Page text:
I have recently become a convert. Yes, from tequila to mezcal. Actually all tequila is mezcal but not all mezcal is tequila. Tequila must be made from at least 51% of the blue agave and like champagne must be produced only from the Tequila region of Mexico, the place is actually called Tequila, Mexico (in the state of Jalisco)
Mezcal can be made almost anywhere and from any type of agave. By the way agave is not related to the cacti, it is more closely related to the Lily (who knew).
In Oaxaca, a state in Southern Mexico, where most mezcal is produced, they use the term “maguey” to refer to the agave plants.
The maguey was one of the most sacred plants in pre-Hispanic Mexico and it had a multitude of uses. The juices were fermented for religious ceremonies and medicines were made for the elderly and for pregnant women. The leaves were used to make ropes, cords and clothing and the dried leaves were used for roofing and the paper for their codices. The spikes were used to make needles and nails.
There are about 28 varieties of agave that have the sugar content necessary for producing distilled spirits. Most mezcal is made in the state of Oaxaca. Today, mezcal is still made from the heart of the maguey plant called the "piña" (because of its resemblance to a pineapple), much the same way it was 200 years ago, by cooking the hearts of the maguey which are then smashed to release it's juice. The juice is then distilled. Distillation techniques probably arrived with the Spaniard conquerors who learned this technology from the Arabs when Spain was conquered by the Moors.
Mezcal producers in the villages of Oaxaca still use the same traditional method of roasting agave in underground wood-fired pits and distilling in small-batch, copper pot stills. That's why it has that great smoky flavor. For tequila, the heart of the agave plant is steamed before distillation, so it doesn't have that great smoky flavor. Once I tasted that smokiness, I was hooked. SOOOooooo
The word mezcal comes from Nahuatl (Aztec language) which means "oven-cooked agave" and the word tequila, also from Nahuatl, means "place of tribute". It would be remiss of me not to mention the famous worm that certain mezcals have. They are sold "con gusano", a practice that began as a marketing gimmick in the 1940s. The worm is actually the larval form of the moth Hypopta agavis that lives on the agave plant. None of the mezcals I've tasted had a "Hypopta agavis" in them, thank goodness, it might have been a deal breaker!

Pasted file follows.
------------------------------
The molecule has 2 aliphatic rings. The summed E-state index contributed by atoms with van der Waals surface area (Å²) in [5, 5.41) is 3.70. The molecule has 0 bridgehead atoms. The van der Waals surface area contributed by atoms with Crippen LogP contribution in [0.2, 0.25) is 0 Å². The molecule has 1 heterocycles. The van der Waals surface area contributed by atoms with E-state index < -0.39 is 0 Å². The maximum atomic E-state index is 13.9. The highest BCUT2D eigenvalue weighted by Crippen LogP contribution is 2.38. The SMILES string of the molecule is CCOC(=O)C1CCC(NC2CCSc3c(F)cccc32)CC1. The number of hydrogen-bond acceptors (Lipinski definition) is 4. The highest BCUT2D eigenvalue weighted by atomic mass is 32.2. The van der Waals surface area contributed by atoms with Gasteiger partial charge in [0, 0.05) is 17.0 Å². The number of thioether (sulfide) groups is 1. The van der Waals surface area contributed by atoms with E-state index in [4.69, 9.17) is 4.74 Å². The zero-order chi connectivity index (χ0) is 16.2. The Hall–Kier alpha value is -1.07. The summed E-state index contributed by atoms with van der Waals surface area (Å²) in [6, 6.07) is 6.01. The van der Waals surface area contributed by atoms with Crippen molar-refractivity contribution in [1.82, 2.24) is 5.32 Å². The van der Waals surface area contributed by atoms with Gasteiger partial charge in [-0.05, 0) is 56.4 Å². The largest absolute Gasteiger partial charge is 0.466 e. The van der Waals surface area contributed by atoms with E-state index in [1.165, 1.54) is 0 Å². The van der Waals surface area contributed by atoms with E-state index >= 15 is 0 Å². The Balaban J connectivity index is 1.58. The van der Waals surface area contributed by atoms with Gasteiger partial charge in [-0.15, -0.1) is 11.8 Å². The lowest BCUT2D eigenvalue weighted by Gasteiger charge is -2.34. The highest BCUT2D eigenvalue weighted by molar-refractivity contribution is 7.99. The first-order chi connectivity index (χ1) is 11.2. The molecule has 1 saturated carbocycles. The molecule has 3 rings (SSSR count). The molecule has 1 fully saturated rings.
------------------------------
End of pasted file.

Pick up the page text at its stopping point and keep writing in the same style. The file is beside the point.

During the Mexican Revolution in the early part of this century tequila gained national importance, when it became a symbol of national pride by a patriotic fervor for Mexican goods in Mexico. Tequila quickly became associated with the hard-riding rebels and gun-slinging heroes of the period from 1910-1920.
However now in the 21st century, mezcal is coming into its own. Imports of mezcal to the US have increased by 54%. Mezcalerias have surged, as the trendier precincts of New York, Los Angeles, San Francisco and other cities find there is more to Mexican liquor than margaritas. I'm not knocking tequila "Luv it" but there is nothing like a shot of mezcal. Often called Mexican Cognac, it is sipped and swirled about the mouth like the finest of wines. Really a class act.
There is a saying attributed to the Oaxacans… "para todo mal, mezcal, y para todo bien también" ("for everything bad, mezcal, and for everything good, as well") There is also a special toast… arriba (above), abajo (below), al centro (the center), para dentro (for within).